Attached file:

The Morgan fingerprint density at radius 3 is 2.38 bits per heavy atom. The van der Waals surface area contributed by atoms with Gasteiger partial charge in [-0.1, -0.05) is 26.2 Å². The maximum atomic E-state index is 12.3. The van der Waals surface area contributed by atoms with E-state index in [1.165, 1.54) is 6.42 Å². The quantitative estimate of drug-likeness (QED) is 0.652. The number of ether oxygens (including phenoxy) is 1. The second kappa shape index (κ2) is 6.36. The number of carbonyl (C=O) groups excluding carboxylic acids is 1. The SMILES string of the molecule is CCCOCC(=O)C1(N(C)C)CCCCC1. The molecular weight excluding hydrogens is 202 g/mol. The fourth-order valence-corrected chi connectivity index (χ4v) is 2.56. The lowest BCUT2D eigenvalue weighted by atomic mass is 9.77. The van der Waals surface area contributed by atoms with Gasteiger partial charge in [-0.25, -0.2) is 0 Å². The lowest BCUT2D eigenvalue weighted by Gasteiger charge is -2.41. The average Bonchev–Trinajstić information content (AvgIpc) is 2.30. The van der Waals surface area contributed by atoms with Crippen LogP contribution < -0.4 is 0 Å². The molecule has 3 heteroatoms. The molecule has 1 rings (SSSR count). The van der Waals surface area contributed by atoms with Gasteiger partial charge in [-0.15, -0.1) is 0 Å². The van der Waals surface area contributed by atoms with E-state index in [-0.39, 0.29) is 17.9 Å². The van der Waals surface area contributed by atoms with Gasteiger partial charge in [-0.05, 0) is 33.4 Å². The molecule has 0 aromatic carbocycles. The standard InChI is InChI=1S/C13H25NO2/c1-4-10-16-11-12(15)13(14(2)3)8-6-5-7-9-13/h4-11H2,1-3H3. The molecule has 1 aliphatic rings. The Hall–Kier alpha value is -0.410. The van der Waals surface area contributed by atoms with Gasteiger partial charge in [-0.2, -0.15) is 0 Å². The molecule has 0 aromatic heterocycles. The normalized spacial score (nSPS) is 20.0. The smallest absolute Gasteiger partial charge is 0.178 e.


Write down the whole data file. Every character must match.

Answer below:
The Morgan fingerprint density at radius 3 is 2.38 bits per heavy atom. The van der Waals surface area contributed by atoms with Gasteiger partial charge in [-0.1, -0.05) is 26.2 Å². The maximum atomic E-state index is 12.3. The van der Waals surface area contributed by atoms with E-state index in [1.165, 1.54) is 6.42 Å². The quantitative estimate of drug-likeness (QED) is 0.652. The number of ether oxygens (including phenoxy) is 1. The second kappa shape index (κ2) is 6.36. The number of carbonyl (C=O) groups excluding carboxylic acids is 1. The SMILES string of the molecule is CCCOCC(=O)C1(N(C)C)CCCCC1. The molecular weight excluding hydrogens is 202 g/mol. The fourth-order valence-corrected chi connectivity index (χ4v) is 2.56. The lowest BCUT2D eigenvalue weighted by atomic mass is 9.77. The van der Waals surface area contributed by atoms with Gasteiger partial charge in [-0.25, -0.2) is 0 Å². The lowest BCUT2D eigenvalue weighted by Gasteiger charge is -2.41. The average Bonchev–Trinajstić information content (AvgIpc) is 2.30. The van der Waals surface area contributed by atoms with Crippen LogP contribution < -0.4 is 0 Å². The molecule has 3 heteroatoms. The molecule has 1 rings (SSSR count). The van der Waals surface area contributed by atoms with Gasteiger partial charge in [-0.15, -0.1) is 0 Å². The van der Waals surface area contributed by atoms with E-state index in [-0.39, 0.29) is 17.9 Å². The van der Waals surface area contributed by atoms with Gasteiger partial charge in [-0.05, 0) is 33.4 Å². The molecule has 0 aromatic carbocycles. The standard InChI is InChI=1S/C13H25NO2/c1-4-10-16-11-12(15)13(14(2)3)8-6-5-7-9-13/h4-11H2,1-3H3. The molecule has 1 aliphatic rings. The Hall–Kier alpha value is -0.410. The van der Waals surface area contributed by atoms with Gasteiger partial charge in [-0.2, -0.15) is 0 Å². The molecule has 0 aromatic heterocycles. The normalized spacial score (nSPS) is 20.0. The smallest absolute Gasteiger partial charge is 0.178 e.